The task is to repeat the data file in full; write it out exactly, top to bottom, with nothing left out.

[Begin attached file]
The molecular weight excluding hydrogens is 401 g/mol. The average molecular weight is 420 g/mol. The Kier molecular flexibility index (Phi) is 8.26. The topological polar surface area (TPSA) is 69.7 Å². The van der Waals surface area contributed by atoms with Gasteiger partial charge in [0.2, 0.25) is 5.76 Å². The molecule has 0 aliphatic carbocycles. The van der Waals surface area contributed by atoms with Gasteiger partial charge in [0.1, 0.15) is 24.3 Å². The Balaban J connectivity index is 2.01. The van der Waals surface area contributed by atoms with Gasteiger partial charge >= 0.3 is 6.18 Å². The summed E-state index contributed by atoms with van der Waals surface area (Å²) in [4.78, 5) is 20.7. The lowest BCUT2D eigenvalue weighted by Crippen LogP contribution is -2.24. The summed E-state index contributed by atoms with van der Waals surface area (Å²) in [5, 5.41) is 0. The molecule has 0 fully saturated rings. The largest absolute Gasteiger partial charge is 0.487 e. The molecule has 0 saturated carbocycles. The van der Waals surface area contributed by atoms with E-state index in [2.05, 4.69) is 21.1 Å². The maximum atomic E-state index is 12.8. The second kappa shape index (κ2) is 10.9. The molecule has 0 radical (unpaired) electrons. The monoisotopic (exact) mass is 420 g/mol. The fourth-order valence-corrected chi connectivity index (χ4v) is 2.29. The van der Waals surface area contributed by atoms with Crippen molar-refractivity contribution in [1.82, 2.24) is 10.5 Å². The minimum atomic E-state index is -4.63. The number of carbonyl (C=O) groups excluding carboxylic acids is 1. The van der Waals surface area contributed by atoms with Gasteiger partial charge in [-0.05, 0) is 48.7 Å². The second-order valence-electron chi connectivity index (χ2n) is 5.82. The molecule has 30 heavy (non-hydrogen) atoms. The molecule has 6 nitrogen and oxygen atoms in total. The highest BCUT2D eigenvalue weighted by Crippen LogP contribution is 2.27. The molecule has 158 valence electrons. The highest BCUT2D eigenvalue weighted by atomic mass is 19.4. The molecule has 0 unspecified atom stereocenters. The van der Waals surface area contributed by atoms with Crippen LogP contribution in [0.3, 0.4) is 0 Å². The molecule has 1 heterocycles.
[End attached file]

The molecular weight excluding hydrogens is 401 g/mol. The average molecular weight is 420 g/mol. The Kier molecular flexibility index (Phi) is 8.26. The topological polar surface area (TPSA) is 69.7 Å². The van der Waals surface area contributed by atoms with Gasteiger partial charge in [0.2, 0.25) is 5.76 Å². The molecule has 0 aliphatic carbocycles. The van der Waals surface area contributed by atoms with Gasteiger partial charge in [0.1, 0.15) is 24.3 Å². The Balaban J connectivity index is 2.01. The van der Waals surface area contributed by atoms with Gasteiger partial charge >= 0.3 is 6.18 Å². The summed E-state index contributed by atoms with van der Waals surface area (Å²) in [4.78, 5) is 20.7. The lowest BCUT2D eigenvalue weighted by Crippen LogP contribution is -2.24. The summed E-state index contributed by atoms with van der Waals surface area (Å²) in [5, 5.41) is 0. The molecule has 0 fully saturated rings. The largest absolute Gasteiger partial charge is 0.487 e. The molecule has 0 saturated carbocycles. The van der Waals surface area contributed by atoms with E-state index in [2.05, 4.69) is 21.1 Å². The maximum atomic E-state index is 12.8. The second kappa shape index (κ2) is 10.9. The molecule has 0 radical (unpaired) electrons. The monoisotopic (exact) mass is 420 g/mol. The fourth-order valence-corrected chi connectivity index (χ4v) is 2.29. The van der Waals surface area contributed by atoms with Crippen molar-refractivity contribution in [1.82, 2.24) is 10.5 Å². The minimum atomic E-state index is -4.63. The number of carbonyl (C=O) groups excluding carboxylic acids is 1. The van der Waals surface area contributed by atoms with Gasteiger partial charge in [-0.05, 0) is 48.7 Å². The second-order valence-electron chi connectivity index (χ2n) is 5.82. The molecule has 30 heavy (non-hydrogen) atoms. The molecule has 6 nitrogen and oxygen atoms in total. The highest BCUT2D eigenvalue weighted by Crippen LogP contribution is 2.27. The molecule has 158 valence electrons. The highest BCUT2D eigenvalue weighted by atomic mass is 19.4. The molecule has 0 unspecified atom stereocenters. The van der Waals surface area contributed by atoms with Crippen LogP contribution in [0.3, 0.4) is 0 Å². The molecule has 1 heterocycles.